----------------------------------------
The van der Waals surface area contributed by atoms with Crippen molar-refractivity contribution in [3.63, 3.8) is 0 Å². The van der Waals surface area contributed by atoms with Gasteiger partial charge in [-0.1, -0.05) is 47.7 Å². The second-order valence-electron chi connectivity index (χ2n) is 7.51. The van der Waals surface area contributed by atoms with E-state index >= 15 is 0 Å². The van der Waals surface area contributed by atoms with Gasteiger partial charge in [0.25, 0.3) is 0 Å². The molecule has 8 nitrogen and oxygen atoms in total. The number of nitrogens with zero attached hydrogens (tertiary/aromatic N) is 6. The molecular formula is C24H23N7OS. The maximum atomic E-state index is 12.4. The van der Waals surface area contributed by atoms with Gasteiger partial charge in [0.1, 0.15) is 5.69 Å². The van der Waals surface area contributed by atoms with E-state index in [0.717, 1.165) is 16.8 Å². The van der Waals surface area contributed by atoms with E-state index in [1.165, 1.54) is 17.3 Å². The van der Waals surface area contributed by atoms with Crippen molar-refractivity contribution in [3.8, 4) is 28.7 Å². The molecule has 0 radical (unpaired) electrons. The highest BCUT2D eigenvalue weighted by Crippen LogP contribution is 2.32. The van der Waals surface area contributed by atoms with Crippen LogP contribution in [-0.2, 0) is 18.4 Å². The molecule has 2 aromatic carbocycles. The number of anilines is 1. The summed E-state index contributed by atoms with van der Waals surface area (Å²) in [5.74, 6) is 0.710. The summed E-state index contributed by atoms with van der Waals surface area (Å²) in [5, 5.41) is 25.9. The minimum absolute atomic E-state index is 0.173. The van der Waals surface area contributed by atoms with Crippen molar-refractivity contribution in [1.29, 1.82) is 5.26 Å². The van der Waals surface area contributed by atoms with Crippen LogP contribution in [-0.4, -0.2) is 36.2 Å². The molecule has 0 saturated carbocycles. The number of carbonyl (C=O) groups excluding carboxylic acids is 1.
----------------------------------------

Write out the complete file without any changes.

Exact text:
The van der Waals surface area contributed by atoms with Crippen molar-refractivity contribution in [3.63, 3.8) is 0 Å². The van der Waals surface area contributed by atoms with Gasteiger partial charge in [-0.1, -0.05) is 47.7 Å². The second-order valence-electron chi connectivity index (χ2n) is 7.51. The van der Waals surface area contributed by atoms with E-state index >= 15 is 0 Å². The van der Waals surface area contributed by atoms with Gasteiger partial charge in [0.25, 0.3) is 0 Å². The molecule has 8 nitrogen and oxygen atoms in total. The number of nitrogens with zero attached hydrogens (tertiary/aromatic N) is 6. The molecular formula is C24H23N7OS. The maximum atomic E-state index is 12.4. The van der Waals surface area contributed by atoms with Gasteiger partial charge in [0.1, 0.15) is 5.69 Å². The van der Waals surface area contributed by atoms with E-state index in [0.717, 1.165) is 16.8 Å². The van der Waals surface area contributed by atoms with E-state index in [1.165, 1.54) is 17.3 Å². The van der Waals surface area contributed by atoms with Crippen molar-refractivity contribution in [3.8, 4) is 28.7 Å². The molecule has 0 radical (unpaired) electrons. The highest BCUT2D eigenvalue weighted by Crippen LogP contribution is 2.32. The van der Waals surface area contributed by atoms with Crippen LogP contribution in [-0.2, 0) is 18.4 Å². The molecule has 2 aromatic carbocycles. The number of anilines is 1. The summed E-state index contributed by atoms with van der Waals surface area (Å²) in [5.74, 6) is 0.710. The summed E-state index contributed by atoms with van der Waals surface area (Å²) in [5, 5.41) is 25.9. The minimum absolute atomic E-state index is 0.173. The van der Waals surface area contributed by atoms with Crippen molar-refractivity contribution in [1.29, 1.82) is 5.26 Å². The van der Waals surface area contributed by atoms with Crippen LogP contribution in [-0.4, -0.2) is 36.2 Å². The molecule has 0 saturated carbocycles. The number of carbonyl (C=O) groups excluding carboxylic acids is 1.